Ask the Dust Reviews
In the 1930s, penniless Arturo Bandini (Farrell) lodges in LA and tries to become an author, worrying that he?s too inexperienced to have anything to write about. He has a complex relationship with Camilla (Hayek), a Mexican waitress, which eventually inspires him to finish a novel.
Colin Farrell: Arturo Bandini
Salma Hayek: Camilla
Mesmerizing narration, acting and story, Ask The Dust shows the desperation of the times.
Colin Farrel and Salma Hayek have some good chemistry and some good narration and voice-overs. You become attached to Colin's character as he progresses through the story.
The upshot is a careful, deliberately old-fashioned picture which has many admirable qualities. Filmed in South Africa, it creates a distinctive vision of 30s LA that doesn't overlap too much with Towne's Fante-influenced script for Chinatown. It fills a hillside hotel with deadbeats and eccentrics (including Donald Sutherland) and springs several surprising forces of nature, from unexpectedly heavy waves that turn a nude midnight swim into a near-death experience, to an earthquake that tears up a pavement.
There's a startling supporting turn from Idina Menzel as a character so unusual the film comes to life when she barges in and finds it hard to not leave an impression.
In contrast, Colin Farrell and Salma Hayek (who both look way too healthy and buff) play characters who are frustratingly charismatic. Their affair dawdles in squabbles for an hour, before finally coming into focus in intimate flourishing scenes.
Cinematographer Caleb Deschanel's shots are each a marvel of painterly cinema, just the right brownish, noir-ish lighting and shadows to create a marginal world of dream and destitution where only love could create wealth. And what a love. These two leads are to the camera born, their dark good looks making them as much brother and sister as reluctant lovers. Farrell speaks almost as if he is narrating, which he does as well, his intonations are weighty, uncharacteristic of the more flamboyant characters he is used to playing. Hayek has lusty dignity with a spicy stubbornness that makes you believe she is worthy of marrying this man and living happily ever after.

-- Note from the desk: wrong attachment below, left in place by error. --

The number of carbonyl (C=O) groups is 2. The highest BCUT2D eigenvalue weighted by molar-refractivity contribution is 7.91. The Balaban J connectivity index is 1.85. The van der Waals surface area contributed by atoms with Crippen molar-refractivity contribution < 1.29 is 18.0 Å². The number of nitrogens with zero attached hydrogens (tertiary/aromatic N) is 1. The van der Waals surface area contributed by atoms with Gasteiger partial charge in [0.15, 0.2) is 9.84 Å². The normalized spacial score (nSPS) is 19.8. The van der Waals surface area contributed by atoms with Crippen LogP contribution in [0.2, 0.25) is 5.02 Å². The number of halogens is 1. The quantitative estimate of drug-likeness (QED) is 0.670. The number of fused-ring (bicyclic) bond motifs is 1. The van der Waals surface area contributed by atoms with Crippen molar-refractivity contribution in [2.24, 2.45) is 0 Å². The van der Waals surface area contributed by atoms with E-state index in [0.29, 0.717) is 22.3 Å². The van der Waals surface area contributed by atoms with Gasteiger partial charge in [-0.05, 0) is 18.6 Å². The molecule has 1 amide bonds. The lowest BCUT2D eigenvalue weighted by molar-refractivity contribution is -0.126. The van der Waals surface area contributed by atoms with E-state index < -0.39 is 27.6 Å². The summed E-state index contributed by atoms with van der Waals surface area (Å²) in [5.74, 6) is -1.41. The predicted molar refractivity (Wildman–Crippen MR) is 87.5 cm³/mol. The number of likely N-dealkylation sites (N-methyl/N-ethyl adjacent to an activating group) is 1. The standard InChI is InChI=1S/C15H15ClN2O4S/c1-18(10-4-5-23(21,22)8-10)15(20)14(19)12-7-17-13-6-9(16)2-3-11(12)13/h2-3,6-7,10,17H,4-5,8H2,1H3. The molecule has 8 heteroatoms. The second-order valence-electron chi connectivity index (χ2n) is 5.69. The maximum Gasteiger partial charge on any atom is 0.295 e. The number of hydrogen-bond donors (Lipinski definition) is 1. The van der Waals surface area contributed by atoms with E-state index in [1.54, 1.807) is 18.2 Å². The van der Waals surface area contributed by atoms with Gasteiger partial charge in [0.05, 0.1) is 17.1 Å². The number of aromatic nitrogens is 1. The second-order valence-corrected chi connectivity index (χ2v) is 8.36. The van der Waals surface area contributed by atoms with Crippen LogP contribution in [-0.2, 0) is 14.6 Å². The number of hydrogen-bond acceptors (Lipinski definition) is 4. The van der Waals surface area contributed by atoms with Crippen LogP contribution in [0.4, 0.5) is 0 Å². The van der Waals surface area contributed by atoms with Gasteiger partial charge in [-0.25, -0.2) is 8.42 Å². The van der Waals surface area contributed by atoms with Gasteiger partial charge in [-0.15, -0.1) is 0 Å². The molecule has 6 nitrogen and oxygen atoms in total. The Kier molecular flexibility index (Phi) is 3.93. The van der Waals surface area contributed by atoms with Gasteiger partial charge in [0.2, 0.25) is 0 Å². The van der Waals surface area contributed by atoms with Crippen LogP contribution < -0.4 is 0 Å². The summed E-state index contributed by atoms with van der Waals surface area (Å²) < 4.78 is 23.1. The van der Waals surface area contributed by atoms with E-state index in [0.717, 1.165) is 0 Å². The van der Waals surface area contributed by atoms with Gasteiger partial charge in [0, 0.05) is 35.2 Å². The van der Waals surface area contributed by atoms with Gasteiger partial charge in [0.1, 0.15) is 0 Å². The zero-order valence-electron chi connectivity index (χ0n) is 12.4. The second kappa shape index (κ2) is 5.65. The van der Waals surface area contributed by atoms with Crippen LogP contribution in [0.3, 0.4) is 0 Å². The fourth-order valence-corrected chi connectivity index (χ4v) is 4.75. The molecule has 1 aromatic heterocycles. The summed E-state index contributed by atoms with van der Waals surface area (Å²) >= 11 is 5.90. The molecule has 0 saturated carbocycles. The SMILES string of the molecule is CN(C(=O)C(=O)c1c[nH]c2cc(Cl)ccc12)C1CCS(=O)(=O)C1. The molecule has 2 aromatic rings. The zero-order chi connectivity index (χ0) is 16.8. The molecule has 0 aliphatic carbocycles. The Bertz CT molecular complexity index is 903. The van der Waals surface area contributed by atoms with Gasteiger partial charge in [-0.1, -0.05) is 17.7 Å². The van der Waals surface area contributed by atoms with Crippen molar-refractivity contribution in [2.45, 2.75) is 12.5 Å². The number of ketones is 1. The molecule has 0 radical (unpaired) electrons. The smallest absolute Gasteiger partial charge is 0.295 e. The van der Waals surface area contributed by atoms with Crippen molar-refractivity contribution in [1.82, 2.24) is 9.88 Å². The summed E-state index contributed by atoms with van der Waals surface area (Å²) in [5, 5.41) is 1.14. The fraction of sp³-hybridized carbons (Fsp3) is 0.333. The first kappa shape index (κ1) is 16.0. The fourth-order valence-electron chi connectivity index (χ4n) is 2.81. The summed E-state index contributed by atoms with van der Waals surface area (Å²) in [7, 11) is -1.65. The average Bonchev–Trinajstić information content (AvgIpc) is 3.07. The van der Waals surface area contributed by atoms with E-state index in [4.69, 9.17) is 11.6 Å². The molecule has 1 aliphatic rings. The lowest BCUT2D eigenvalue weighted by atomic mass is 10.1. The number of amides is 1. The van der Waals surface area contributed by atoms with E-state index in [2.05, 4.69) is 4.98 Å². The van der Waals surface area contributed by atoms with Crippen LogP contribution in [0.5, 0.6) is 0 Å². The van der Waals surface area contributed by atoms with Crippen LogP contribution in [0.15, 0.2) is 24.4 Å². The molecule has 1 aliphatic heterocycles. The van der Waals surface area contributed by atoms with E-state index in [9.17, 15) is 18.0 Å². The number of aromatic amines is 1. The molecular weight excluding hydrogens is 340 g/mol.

End result a curiously irresistible drama, despite several strong elements,the most notable being newcomer Idina Menzel.
Faces with the blood drained away.Faces like flowers torn from their roots,the colors fading fast."
Arturo Bandini (Colin Farrell) is a writer. He is broke and uninspired, but he likes to brag about the story he once published. The only person he relates to is Hellfrick (Donald Sutherland). His neighbour who got gassed in WW I. Arturo's problem is, that he is a mean asshole, because he is insecure. He can't write about the real things in life. He has never experienced the real things, he was always busy sitting at the typewriter, while life was flowing by.
When Arturo meets Camilla (Salma Hayek), he gets dragged into the real life. Suddenly the fog between him and all the emotions, all the sadness and happiness, all that life that he never tasted, starts to vanish.
I never felt the same desperation during this movie, that I felt while reading the Bandini-novels. And if you had asked me, I would never have wanted Colin Farrell to play Arturo Bandini. He was ok, but absolutely pale against Donald Sutherland. I came to think, that maybe there is no recent actor who would be skilled enough to play Bandini the way he appeared in the novels.
Excuse me now, I have to cry a little more, while thinking about Camilla's words:
Arturo Bandini: "What does happiness mean to you Camilla?"
Camilla: "That you can fall in love with whoever you want to, and not feel ashamed of it."